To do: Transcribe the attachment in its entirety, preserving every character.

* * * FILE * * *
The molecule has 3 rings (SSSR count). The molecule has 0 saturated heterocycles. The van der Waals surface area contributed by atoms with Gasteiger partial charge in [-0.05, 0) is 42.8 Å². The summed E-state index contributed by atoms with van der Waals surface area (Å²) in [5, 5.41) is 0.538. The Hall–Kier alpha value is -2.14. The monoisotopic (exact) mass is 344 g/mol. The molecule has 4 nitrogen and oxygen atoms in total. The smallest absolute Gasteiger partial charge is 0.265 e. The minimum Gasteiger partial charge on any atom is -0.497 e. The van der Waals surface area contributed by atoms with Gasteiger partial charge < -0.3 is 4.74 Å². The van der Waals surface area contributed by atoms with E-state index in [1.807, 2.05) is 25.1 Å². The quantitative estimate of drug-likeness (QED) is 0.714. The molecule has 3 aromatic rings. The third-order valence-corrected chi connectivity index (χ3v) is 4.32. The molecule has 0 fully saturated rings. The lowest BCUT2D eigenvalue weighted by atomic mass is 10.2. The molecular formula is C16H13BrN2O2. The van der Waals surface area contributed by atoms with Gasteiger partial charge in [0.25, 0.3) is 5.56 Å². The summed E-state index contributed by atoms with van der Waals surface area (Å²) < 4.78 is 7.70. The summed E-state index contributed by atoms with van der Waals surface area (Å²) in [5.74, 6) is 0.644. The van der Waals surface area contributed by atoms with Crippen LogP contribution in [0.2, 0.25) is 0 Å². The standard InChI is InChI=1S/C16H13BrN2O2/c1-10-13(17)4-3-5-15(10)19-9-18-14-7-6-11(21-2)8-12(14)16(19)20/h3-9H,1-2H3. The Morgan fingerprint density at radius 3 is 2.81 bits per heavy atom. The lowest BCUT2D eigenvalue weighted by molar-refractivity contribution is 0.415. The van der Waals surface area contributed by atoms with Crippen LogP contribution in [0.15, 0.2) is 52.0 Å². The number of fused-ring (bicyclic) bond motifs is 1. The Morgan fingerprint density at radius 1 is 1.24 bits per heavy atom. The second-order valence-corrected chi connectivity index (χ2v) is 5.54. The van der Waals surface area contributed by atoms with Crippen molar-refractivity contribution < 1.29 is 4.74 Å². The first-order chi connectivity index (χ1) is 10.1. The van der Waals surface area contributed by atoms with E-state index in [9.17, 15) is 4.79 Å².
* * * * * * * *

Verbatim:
The molecule has 3 rings (SSSR count). The molecule has 0 saturated heterocycles. The van der Waals surface area contributed by atoms with Gasteiger partial charge in [-0.05, 0) is 42.8 Å². The summed E-state index contributed by atoms with van der Waals surface area (Å²) in [5, 5.41) is 0.538. The Hall–Kier alpha value is -2.14. The monoisotopic (exact) mass is 344 g/mol. The molecule has 4 nitrogen and oxygen atoms in total. The smallest absolute Gasteiger partial charge is 0.265 e. The minimum Gasteiger partial charge on any atom is -0.497 e. The van der Waals surface area contributed by atoms with Gasteiger partial charge < -0.3 is 4.74 Å². The van der Waals surface area contributed by atoms with E-state index in [1.807, 2.05) is 25.1 Å². The quantitative estimate of drug-likeness (QED) is 0.714. The molecule has 3 aromatic rings. The third-order valence-corrected chi connectivity index (χ3v) is 4.32. The molecule has 0 fully saturated rings. The lowest BCUT2D eigenvalue weighted by atomic mass is 10.2. The molecular formula is C16H13BrN2O2. The van der Waals surface area contributed by atoms with Gasteiger partial charge in [0.25, 0.3) is 5.56 Å². The summed E-state index contributed by atoms with van der Waals surface area (Å²) < 4.78 is 7.70. The summed E-state index contributed by atoms with van der Waals surface area (Å²) in [5.74, 6) is 0.644. The van der Waals surface area contributed by atoms with Crippen LogP contribution in [0.2, 0.25) is 0 Å². The standard InChI is InChI=1S/C16H13BrN2O2/c1-10-13(17)4-3-5-15(10)19-9-18-14-7-6-11(21-2)8-12(14)16(19)20/h3-9H,1-2H3. The Morgan fingerprint density at radius 3 is 2.81 bits per heavy atom. The lowest BCUT2D eigenvalue weighted by molar-refractivity contribution is 0.415. The van der Waals surface area contributed by atoms with Crippen LogP contribution in [0.15, 0.2) is 52.0 Å². The number of fused-ring (bicyclic) bond motifs is 1. The Morgan fingerprint density at radius 1 is 1.24 bits per heavy atom. The second-order valence-corrected chi connectivity index (χ2v) is 5.54. The van der Waals surface area contributed by atoms with Crippen molar-refractivity contribution < 1.29 is 4.74 Å². The first-order chi connectivity index (χ1) is 10.1. The van der Waals surface area contributed by atoms with E-state index in [9.17, 15) is 4.79 Å².